Some schemes are able to express more common configurations of crossings than others:

How to tag common street crossing configurations according to various established schemes
Road markings Pedestrian signals Cyclist signals Equestrian signals UK-centric ad-hoc usage Approved 2008 proposal 2018/2019/Approved 2022 proposal Newer
Yes Yes Yes No crossing=toucan crossing=traffic_signals
Yes Yes No Yes N/A crossing=traffic_signals
Yes Yes No No crossing=pelican crossing=traffic_signals
Yes No No No crossing=zebra[9] crossing=uncontrolled
Yes No No No crossing=marked crossing=uncontrolled crossing=marked
crossing:markings=not zebra
No Yes No No N/A N/A crossing=unmarked
No No No No N/A crossing=unmarked[10] crossing=unmarked

Railroad crossings

Railroad crossings use subkeys of crossing=* to indicate the presence of certain warning devices:

An uncontrolled railroad crossing – that is, one lacking any of these warning devices – is sometimes tagged level_crossing=uncontrolled. Formerly, level_crossing=* paralleled the 2008 proposal for street crossing classification; however, most of its values are now deprecated.

See also

  • crossing=no – indicates the absence of a crossing where one would otherwise be implied by highway geometry
  • ford=yes – indicates the location of a ford, where a non-waterway crosses a waterway
  • hazard=animal_crossing – indicates an area where animals are known to cross the road, creating a collision hazard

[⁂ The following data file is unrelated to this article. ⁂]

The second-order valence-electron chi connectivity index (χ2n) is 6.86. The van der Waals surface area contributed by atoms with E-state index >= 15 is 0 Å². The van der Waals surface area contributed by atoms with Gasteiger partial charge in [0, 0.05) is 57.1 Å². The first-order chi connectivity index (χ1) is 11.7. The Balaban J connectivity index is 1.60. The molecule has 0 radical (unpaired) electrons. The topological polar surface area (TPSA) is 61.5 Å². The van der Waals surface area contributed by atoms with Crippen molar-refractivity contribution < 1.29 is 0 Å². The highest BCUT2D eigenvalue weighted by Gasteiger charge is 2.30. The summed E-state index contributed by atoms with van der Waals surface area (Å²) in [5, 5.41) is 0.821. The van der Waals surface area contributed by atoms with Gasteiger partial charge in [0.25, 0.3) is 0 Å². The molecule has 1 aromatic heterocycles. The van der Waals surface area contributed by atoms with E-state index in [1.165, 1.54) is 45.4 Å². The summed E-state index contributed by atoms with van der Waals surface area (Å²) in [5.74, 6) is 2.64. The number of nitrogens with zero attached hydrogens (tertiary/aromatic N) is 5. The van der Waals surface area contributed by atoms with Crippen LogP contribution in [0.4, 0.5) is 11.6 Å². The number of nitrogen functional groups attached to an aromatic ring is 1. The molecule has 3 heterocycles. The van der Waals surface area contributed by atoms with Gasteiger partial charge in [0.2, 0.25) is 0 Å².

• man_made=wildlife_crossing – not a crossing in the sense of conflicting traffic, but rather a kind of grade separation

Notes and references

  1. Footway–cycleway intersections in some regions, such as the Netherlands, are not considered crossings because of local right-of-way rules.
  2. 2.0 2.1 Where one kind of recreational route crosses another, such as a crossing between a cycleway and bridleway, the way that is tagged as a *=crossing depends on local rules about right of way.
  3. 3.0 3.1 3.2 3.3 railway=tram_crossing is an alternative in cases where the railway is a tramway (railway=tram).
  4. railway=tram_level_crossing is an alternative in cases where the railway is a tramway (railway=tram).
  5. Earl, David (August 1, 2007). “Pedestrian crossings and barriers”. OSM-talk mailing list. 
  6. Slootweg, Sven (February 21, 2022). “Should iD be tagging crossing=uncontrolled instead of crossing=marked?”. openstreetmap/id-tagging-schema. Retrieved March 2, 2022. 
  7. “crossing: Projects”. Taginfo. Retrieved March 2, 2022. 
  8. In 2016, the UK began phasing out pelican crossings in favour of puffin crossings, which are tagged crossing_ref=puffin.
  9. Originally, the value zebra entailed a specific pattern that in the UK is only found at unsignalled crossings, never at signalized crossings. However, in colloquial usage elsewhere, it has come to mean any kind of road marking.
  10. crossing=unmarked was not included in the original 2008 proposal, but it was approved for unmarked crossings as part of a 2011 proposal about sidewalks. It became popular for unmarked, unsignalled crossings as part of a crossing=traffic_signals/uncontrolled/unmarked tagging scheme. The 2018 proposal for crossing=marked reaffirmed the broader, approved definition of crossing=unmarked that also applies to unmarked, signalized crossings.